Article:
In <Sep07.035155.71380 at yuma.ACNS.ColoState.EDU> L. Detweiler (ld231782 at LANCE.ColoState.Edu) writes:
: Some time ago I saw a public television documentary on the rain forest. It
: included information about a spore-ant relationship in which a fungal spore
: infects the nervous system of ground-dwelling ants, causing them to go
: `insane' and begin climbing plants, where they die. The fungus then buds,
: grows, and releases new airborn spores from a high position.
What you describe is well known from Dicrocoelium dendriticum. But this
is neither a fungus, nor is it special to rain forests.
D. dendriticum is a trematode (phylum plathelminthes), a `worm' with a
complex life cycle. The adult form is an endoparasite of mammals, mainly
sheep, but also cattle. Their eggs are spread with the faeces of the
hosts. Snails of the species Zebrina and Helicella take them up with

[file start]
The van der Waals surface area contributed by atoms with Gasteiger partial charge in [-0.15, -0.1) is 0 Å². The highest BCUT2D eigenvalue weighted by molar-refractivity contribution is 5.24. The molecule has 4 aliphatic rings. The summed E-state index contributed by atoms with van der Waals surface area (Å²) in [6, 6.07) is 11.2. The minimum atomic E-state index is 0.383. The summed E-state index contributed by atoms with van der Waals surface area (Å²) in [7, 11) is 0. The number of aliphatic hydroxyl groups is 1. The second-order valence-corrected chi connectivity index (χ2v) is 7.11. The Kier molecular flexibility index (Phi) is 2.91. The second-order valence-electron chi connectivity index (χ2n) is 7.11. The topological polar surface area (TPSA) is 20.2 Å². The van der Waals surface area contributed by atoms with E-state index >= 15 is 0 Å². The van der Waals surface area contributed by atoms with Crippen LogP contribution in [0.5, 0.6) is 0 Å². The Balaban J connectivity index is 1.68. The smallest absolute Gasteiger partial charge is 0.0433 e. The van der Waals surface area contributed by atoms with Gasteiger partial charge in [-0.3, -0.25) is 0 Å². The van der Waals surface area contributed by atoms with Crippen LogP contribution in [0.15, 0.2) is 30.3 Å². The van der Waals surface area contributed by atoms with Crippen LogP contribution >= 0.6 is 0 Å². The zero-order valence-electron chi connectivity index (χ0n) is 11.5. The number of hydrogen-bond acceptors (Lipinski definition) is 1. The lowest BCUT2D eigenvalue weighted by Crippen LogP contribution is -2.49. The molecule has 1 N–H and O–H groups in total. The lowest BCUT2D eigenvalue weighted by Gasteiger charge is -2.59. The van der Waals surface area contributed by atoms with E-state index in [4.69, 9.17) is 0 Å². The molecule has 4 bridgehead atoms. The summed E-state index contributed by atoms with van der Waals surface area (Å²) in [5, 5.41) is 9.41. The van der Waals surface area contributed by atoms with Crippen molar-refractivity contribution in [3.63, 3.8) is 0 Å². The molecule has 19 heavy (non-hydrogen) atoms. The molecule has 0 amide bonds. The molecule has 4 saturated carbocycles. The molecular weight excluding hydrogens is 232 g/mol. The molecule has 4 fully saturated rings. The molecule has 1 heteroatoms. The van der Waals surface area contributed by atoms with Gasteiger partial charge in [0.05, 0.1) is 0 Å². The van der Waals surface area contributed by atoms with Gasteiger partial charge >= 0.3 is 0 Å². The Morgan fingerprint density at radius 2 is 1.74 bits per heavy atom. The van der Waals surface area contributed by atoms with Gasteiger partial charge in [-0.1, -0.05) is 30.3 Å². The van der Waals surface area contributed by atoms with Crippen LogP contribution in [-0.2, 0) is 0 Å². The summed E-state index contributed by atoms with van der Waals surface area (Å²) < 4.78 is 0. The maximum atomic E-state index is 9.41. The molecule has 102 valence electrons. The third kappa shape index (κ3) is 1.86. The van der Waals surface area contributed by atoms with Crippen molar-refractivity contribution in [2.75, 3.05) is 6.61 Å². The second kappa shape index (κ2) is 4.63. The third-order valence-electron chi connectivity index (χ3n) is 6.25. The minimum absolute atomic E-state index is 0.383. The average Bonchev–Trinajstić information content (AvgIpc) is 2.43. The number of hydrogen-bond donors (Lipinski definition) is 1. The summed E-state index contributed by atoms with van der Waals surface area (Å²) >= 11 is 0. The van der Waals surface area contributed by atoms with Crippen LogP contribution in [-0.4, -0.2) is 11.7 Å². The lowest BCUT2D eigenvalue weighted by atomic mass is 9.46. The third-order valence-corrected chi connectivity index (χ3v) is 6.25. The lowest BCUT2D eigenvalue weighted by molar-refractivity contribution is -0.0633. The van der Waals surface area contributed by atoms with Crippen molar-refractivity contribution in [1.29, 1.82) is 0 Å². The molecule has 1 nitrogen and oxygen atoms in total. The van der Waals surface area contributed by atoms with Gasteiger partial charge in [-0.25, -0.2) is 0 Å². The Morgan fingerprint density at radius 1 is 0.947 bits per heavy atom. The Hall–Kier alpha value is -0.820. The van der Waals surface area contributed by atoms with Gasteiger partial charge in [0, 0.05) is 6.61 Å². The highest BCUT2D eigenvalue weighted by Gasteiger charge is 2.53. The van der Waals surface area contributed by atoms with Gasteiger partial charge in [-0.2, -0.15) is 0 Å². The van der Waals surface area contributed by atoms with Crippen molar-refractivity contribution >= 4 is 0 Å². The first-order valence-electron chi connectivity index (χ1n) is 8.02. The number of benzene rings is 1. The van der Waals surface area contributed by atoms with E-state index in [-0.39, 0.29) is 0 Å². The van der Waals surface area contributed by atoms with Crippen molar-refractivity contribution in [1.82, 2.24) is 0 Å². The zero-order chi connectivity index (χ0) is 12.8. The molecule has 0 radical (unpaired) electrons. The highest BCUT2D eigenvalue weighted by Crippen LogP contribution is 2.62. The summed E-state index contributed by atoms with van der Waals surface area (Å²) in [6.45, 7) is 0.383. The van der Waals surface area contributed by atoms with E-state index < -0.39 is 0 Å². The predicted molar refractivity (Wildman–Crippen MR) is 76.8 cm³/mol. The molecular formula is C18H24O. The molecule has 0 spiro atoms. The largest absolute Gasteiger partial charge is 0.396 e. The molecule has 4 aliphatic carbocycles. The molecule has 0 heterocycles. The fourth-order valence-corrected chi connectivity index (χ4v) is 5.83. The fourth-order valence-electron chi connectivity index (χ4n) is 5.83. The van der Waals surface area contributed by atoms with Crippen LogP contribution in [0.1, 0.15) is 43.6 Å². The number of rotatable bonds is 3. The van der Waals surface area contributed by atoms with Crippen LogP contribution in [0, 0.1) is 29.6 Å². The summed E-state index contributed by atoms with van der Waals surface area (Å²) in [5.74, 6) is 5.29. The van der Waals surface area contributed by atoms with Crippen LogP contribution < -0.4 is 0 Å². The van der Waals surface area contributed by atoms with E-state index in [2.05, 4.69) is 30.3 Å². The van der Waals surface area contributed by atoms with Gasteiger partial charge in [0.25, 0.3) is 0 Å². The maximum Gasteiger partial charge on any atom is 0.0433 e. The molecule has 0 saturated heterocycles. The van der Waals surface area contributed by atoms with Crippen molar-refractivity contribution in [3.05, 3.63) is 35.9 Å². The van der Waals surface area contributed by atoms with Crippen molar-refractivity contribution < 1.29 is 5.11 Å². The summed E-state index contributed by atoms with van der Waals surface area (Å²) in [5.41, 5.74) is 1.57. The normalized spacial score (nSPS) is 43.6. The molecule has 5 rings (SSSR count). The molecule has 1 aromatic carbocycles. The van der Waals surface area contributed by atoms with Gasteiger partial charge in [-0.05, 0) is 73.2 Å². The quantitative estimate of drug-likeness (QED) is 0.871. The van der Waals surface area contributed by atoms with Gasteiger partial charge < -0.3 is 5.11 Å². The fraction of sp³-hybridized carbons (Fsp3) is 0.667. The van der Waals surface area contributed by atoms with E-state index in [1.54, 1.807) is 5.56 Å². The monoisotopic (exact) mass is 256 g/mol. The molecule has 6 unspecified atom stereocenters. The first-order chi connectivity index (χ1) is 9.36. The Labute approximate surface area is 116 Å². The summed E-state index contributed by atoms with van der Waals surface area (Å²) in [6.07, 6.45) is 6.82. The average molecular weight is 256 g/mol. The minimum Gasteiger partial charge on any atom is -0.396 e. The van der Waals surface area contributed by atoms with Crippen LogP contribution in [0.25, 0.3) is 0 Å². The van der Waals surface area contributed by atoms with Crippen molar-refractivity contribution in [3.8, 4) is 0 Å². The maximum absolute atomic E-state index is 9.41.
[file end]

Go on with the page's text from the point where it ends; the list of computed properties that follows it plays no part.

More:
undigested plant parts. In the gut of the snail, miracidia hatch out of
the eggs and infect the hepatopancreas of the snail. They give rise to
sporocysts of first and second order, which produce cercaria. The
cercaria migrate to the lung of the snail from where they are ejected in
a mucous mass. Ants of the gender Formica like to eat that mass. All
cercaria but one wander through the ant, encycsting and giving rise to
metacercaria. The one individual encysts in the subpharyngeal ganglion
in a certain place and causes the ant to climb plants and to anchor at
a tip of the plant with its mandibles where it can easily be eaten
by a sheep or cow.
An interesting question is how the cercaria co-ordinate, so that one of
them implants in the subpharyngeal ganglion and how this individual
finds the place where to cause that unusual behaviour of the ant.
So, are you really certain that you speak of a fungus using that very
`technique' for its propagation?
ura at strix.cluster.sub.org